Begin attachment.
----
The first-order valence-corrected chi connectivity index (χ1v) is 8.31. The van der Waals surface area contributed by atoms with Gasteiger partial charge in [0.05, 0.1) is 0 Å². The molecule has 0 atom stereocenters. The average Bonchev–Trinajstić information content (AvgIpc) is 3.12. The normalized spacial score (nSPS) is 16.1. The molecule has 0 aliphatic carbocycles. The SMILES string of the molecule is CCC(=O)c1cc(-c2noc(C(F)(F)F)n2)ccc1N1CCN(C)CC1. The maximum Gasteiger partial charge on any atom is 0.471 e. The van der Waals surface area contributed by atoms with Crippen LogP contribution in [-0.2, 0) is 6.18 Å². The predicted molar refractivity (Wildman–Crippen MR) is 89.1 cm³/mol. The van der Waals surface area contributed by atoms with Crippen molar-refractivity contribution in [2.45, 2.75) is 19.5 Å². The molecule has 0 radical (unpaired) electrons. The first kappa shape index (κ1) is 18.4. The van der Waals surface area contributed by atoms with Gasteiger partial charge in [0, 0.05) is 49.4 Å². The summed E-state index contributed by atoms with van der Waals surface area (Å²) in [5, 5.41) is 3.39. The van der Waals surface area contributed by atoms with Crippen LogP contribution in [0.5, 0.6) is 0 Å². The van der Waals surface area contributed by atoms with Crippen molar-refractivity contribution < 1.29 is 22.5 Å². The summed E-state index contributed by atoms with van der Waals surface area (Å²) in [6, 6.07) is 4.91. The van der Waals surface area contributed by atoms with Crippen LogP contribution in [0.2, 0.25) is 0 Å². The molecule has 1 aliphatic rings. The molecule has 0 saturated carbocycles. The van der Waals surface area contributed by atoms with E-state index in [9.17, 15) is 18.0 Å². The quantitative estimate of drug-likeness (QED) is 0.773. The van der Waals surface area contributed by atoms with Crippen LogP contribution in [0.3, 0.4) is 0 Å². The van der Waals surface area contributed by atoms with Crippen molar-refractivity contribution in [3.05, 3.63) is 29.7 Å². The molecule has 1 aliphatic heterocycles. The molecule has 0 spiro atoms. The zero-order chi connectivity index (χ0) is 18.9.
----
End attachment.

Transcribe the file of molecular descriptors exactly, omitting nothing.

The first-order valence-corrected chi connectivity index (χ1v) is 8.31. The van der Waals surface area contributed by atoms with Gasteiger partial charge in [0.05, 0.1) is 0 Å². The molecule has 0 atom stereocenters. The average Bonchev–Trinajstić information content (AvgIpc) is 3.12. The normalized spacial score (nSPS) is 16.1. The molecule has 0 aliphatic carbocycles. The SMILES string of the molecule is CCC(=O)c1cc(-c2noc(C(F)(F)F)n2)ccc1N1CCN(C)CC1. The maximum Gasteiger partial charge on any atom is 0.471 e. The van der Waals surface area contributed by atoms with Crippen LogP contribution in [-0.2, 0) is 6.18 Å². The predicted molar refractivity (Wildman–Crippen MR) is 89.1 cm³/mol. The van der Waals surface area contributed by atoms with Crippen molar-refractivity contribution in [2.45, 2.75) is 19.5 Å². The molecule has 0 radical (unpaired) electrons. The first kappa shape index (κ1) is 18.4. The van der Waals surface area contributed by atoms with Gasteiger partial charge in [0, 0.05) is 49.4 Å². The summed E-state index contributed by atoms with van der Waals surface area (Å²) in [5, 5.41) is 3.39. The van der Waals surface area contributed by atoms with Crippen LogP contribution in [0.5, 0.6) is 0 Å². The van der Waals surface area contributed by atoms with Crippen molar-refractivity contribution < 1.29 is 22.5 Å². The summed E-state index contributed by atoms with van der Waals surface area (Å²) in [6, 6.07) is 4.91. The van der Waals surface area contributed by atoms with Crippen LogP contribution in [0.2, 0.25) is 0 Å². The molecule has 1 aliphatic rings. The molecule has 0 saturated carbocycles. The van der Waals surface area contributed by atoms with E-state index in [9.17, 15) is 18.0 Å². The quantitative estimate of drug-likeness (QED) is 0.773. The van der Waals surface area contributed by atoms with Crippen LogP contribution in [0.3, 0.4) is 0 Å². The van der Waals surface area contributed by atoms with Crippen molar-refractivity contribution in [3.05, 3.63) is 29.7 Å². The molecule has 1 aliphatic heterocycles. The molecule has 0 spiro atoms. The zero-order chi connectivity index (χ0) is 18.9.